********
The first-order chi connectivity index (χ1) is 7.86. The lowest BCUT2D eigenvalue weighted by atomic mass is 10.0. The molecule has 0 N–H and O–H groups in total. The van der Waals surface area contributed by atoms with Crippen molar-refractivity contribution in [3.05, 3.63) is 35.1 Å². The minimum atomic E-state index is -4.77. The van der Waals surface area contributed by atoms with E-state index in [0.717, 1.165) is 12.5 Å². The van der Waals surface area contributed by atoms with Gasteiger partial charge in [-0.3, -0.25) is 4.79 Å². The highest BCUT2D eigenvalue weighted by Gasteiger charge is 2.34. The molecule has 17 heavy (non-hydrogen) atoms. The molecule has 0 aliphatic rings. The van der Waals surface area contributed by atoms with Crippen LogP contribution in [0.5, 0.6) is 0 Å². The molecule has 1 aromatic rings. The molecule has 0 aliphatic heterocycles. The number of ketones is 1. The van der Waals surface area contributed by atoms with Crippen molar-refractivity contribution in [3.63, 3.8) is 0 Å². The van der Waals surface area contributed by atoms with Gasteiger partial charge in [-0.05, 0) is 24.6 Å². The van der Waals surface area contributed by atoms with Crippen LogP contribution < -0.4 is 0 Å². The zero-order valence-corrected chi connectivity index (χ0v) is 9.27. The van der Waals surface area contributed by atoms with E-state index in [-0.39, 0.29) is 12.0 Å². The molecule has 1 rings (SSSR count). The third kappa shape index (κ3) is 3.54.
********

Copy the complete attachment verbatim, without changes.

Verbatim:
The first-order chi connectivity index (χ1) is 7.86. The lowest BCUT2D eigenvalue weighted by atomic mass is 10.0. The molecule has 0 N–H and O–H groups in total. The van der Waals surface area contributed by atoms with Crippen molar-refractivity contribution in [3.05, 3.63) is 35.1 Å². The minimum atomic E-state index is -4.77. The van der Waals surface area contributed by atoms with E-state index in [0.717, 1.165) is 12.5 Å². The van der Waals surface area contributed by atoms with Gasteiger partial charge in [-0.3, -0.25) is 4.79 Å². The highest BCUT2D eigenvalue weighted by Gasteiger charge is 2.34. The molecule has 17 heavy (non-hydrogen) atoms. The molecule has 0 aliphatic rings. The van der Waals surface area contributed by atoms with Crippen LogP contribution in [0.5, 0.6) is 0 Å². The molecule has 1 aromatic rings. The molecule has 0 aliphatic heterocycles. The number of ketones is 1. The van der Waals surface area contributed by atoms with Crippen molar-refractivity contribution in [3.63, 3.8) is 0 Å². The van der Waals surface area contributed by atoms with Gasteiger partial charge in [-0.05, 0) is 24.6 Å². The van der Waals surface area contributed by atoms with Crippen LogP contribution < -0.4 is 0 Å². The zero-order valence-corrected chi connectivity index (χ0v) is 9.27. The van der Waals surface area contributed by atoms with E-state index in [-0.39, 0.29) is 12.0 Å². The molecule has 1 rings (SSSR count). The third kappa shape index (κ3) is 3.54.